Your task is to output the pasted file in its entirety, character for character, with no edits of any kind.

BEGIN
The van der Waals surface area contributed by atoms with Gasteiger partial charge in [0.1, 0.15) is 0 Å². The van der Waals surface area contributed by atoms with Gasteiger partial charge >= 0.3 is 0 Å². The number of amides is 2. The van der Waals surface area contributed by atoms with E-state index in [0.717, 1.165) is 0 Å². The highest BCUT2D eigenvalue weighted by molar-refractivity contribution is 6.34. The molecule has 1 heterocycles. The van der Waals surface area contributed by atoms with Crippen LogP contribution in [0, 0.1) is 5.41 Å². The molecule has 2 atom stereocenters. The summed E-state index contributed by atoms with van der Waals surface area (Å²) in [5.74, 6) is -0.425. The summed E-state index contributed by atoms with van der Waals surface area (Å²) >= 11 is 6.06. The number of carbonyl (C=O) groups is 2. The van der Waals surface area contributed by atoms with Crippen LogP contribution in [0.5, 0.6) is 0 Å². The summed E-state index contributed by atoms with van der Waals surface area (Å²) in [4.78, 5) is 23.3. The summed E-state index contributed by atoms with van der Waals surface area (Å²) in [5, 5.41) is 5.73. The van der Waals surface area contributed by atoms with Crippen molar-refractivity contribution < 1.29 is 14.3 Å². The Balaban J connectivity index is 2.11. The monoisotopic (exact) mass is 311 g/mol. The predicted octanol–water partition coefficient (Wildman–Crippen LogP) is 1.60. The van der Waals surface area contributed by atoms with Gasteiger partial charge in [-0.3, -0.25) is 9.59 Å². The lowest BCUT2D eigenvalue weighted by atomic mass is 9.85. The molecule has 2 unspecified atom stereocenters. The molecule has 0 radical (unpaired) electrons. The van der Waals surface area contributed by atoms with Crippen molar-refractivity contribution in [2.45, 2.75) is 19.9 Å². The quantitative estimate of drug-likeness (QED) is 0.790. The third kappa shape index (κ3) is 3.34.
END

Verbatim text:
The van der Waals surface area contributed by atoms with Gasteiger partial charge in [0.1, 0.15) is 0 Å². The van der Waals surface area contributed by atoms with Gasteiger partial charge >= 0.3 is 0 Å². The number of amides is 2. The van der Waals surface area contributed by atoms with E-state index in [0.717, 1.165) is 0 Å². The highest BCUT2D eigenvalue weighted by molar-refractivity contribution is 6.34. The molecule has 1 heterocycles. The van der Waals surface area contributed by atoms with Crippen LogP contribution in [0, 0.1) is 5.41 Å². The molecule has 2 atom stereocenters. The summed E-state index contributed by atoms with van der Waals surface area (Å²) in [5.74, 6) is -0.425. The summed E-state index contributed by atoms with van der Waals surface area (Å²) >= 11 is 6.06. The number of carbonyl (C=O) groups is 2. The van der Waals surface area contributed by atoms with Crippen LogP contribution in [0.5, 0.6) is 0 Å². The summed E-state index contributed by atoms with van der Waals surface area (Å²) in [4.78, 5) is 23.3. The summed E-state index contributed by atoms with van der Waals surface area (Å²) in [5, 5.41) is 5.73. The van der Waals surface area contributed by atoms with Crippen molar-refractivity contribution < 1.29 is 14.3 Å². The Balaban J connectivity index is 2.11. The monoisotopic (exact) mass is 311 g/mol. The predicted octanol–water partition coefficient (Wildman–Crippen LogP) is 1.60. The van der Waals surface area contributed by atoms with Gasteiger partial charge in [-0.3, -0.25) is 9.59 Å². The lowest BCUT2D eigenvalue weighted by atomic mass is 9.85. The molecule has 2 unspecified atom stereocenters. The molecule has 0 radical (unpaired) electrons. The van der Waals surface area contributed by atoms with Crippen molar-refractivity contribution in [2.45, 2.75) is 19.9 Å². The quantitative estimate of drug-likeness (QED) is 0.790. The third kappa shape index (κ3) is 3.34.